Skywatch Line for Monday and Tuesday, December 2nd and 3rd, 2019

This is the Skywatch Line for Monday and Tuesday, December second and third, written by Joe Slomka.

The Sun sets at 4:22 PM; night falls at 6:03. Dawn begins at 5:27 AM and ends with the Sun rising at 7:08.

Monday’s Moon, in Capricornus, rose after Noon, is highest at 5:08 PM sets at 10:13 PM and is 39% illuminated. Tuesday’s Moon, in Aquarius, appears 47% lit, is highest at 5:53 PM and sets at 11:14 PM. The Moon turns officially “First Quarter” Wednesday at 1:58 AM.

Jupiter, Venus and Saturn, all in Sagittarius, continue to hug the western horizon. At about 40 minutes after sunset, Jupiter glows with minus 1st magnitude, but sits only 6° above the horizon; it sets at 5:35 PM. Venus, to Jupiter’s upper left, blazes with minus 4th magnitude appears about 49% lit and sets at 6:05 PM. Saturn, 11° to Venus’ upper left, shines with zero magnitude and is high enough for telescopic glimpses of its famous ring system, before it sets at 6:58 PM.

Night reveals Neptune and Uranus. Neptune, still in Aquarius, glows with 8th magnitude, is a tiny 2 arc-seconds in size, appears highest at 6:18 PM and sets at 11:53 PM. The nearby Moon may hinder observation with its brilliance. Uranus, in Aries, is brighter with 5th magnitude and appears a bit larger than Neptune. Its distance from the Moon may assist in observation. Uranus is highest at 9:13 PM and sets at 4:01 AM. Finder charts for these planets are available from astronomy magazines and websites.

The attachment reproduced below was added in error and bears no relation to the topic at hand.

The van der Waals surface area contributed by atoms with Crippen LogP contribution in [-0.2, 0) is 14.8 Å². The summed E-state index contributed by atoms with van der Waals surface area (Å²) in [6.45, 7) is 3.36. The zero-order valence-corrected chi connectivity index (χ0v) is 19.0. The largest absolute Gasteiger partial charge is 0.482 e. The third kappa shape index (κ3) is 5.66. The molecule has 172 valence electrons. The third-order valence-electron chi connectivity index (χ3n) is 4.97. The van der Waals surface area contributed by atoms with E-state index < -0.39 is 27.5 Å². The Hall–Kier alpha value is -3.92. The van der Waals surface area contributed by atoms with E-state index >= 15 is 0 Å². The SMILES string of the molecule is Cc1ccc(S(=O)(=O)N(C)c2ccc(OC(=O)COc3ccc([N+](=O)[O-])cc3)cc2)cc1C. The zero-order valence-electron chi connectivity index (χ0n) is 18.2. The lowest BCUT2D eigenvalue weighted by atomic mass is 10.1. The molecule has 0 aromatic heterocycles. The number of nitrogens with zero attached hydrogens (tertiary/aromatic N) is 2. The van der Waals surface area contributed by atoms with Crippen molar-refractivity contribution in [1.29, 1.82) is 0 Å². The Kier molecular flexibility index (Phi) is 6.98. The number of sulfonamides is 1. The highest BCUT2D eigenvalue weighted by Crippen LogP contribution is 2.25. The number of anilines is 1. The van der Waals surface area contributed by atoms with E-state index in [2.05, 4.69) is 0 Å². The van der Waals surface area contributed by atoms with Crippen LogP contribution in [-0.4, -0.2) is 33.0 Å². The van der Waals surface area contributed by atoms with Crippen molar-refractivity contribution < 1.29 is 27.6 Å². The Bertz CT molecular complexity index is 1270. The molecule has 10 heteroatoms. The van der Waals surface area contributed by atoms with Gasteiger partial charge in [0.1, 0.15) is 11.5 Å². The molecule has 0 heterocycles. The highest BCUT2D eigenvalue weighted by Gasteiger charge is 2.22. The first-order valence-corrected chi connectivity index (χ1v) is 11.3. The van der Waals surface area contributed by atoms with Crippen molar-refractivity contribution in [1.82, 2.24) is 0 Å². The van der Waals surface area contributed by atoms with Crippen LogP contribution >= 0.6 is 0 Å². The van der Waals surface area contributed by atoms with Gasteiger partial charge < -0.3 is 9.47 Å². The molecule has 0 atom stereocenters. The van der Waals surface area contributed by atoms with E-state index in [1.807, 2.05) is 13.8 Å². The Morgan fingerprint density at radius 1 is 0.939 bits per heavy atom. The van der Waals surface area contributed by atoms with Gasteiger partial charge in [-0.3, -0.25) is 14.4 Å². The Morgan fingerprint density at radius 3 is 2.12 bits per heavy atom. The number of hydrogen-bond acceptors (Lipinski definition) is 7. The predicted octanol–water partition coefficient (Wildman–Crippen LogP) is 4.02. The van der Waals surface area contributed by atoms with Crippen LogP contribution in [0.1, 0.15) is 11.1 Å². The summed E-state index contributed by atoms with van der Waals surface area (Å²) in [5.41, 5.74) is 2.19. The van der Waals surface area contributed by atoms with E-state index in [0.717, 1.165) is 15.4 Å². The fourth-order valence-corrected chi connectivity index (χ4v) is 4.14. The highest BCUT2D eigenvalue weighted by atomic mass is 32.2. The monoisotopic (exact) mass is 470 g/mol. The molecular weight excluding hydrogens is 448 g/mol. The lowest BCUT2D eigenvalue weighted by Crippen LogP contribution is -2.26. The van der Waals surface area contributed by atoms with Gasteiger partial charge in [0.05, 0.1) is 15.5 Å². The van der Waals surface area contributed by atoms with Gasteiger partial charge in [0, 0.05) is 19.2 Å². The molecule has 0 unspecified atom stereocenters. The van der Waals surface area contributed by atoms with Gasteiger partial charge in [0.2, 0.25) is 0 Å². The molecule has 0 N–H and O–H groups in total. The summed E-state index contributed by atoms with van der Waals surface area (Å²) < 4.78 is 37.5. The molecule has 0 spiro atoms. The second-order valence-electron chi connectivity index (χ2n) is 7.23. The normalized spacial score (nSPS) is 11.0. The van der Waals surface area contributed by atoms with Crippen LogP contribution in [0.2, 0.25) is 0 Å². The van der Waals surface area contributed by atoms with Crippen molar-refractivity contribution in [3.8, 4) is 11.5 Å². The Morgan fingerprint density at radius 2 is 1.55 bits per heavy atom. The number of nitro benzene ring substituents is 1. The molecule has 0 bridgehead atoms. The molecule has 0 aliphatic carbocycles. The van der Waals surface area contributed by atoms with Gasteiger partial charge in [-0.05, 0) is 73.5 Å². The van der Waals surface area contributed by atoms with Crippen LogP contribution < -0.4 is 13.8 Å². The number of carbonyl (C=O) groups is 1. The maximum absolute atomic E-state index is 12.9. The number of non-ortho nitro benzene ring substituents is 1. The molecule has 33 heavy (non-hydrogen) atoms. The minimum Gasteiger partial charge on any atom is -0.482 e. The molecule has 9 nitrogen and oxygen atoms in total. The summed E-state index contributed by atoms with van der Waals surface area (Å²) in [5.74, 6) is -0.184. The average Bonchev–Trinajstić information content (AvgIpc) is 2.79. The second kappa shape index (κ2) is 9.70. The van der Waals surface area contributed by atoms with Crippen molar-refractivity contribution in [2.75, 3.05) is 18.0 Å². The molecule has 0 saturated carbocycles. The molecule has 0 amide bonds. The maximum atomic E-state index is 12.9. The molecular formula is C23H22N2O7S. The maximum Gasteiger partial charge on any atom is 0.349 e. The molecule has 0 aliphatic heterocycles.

Civil Dawn sees Mars, in Libra, about 20° high in the eastern sky. It displays a first magnitude red dot, about 4 arc-seconds in size. Mars rises at 4:29 AM. Mercury saw its highest point last week and is starting a rapid decline. Rising also in Libra at 5:26 AM, it shines with minus zero magnitude but appears larger than Mars and is 61% lit. The intrepid early morning observer should work quickly due to the brightening pre-sunrise sky.

French astronomer Pierre Mechain discovered M75 in 1780, in the constellation Sagittarius. He told his good friend comet hunter Charles Messier, who listed this object as number seventy-five in his list of comet lookalikes. In 1784, British astronomer William Herschel estimated the distance to this “nebula without stars” as six thousand light-years. We now know that M75 is a globular star cluster. Globular clusters are usually found around galaxy halos and Globulars bulges. Globulars may contain up to a million stars and are quite large, in a sphere about 100 light-years across. These stars are quite old. Modern estimates place M75 at about fifty-nine thousand light-years away. Astronomers also describe it as one of globulars compact globulars in the sky. Only the largest telescopes can resolve the cluster into individual stars.

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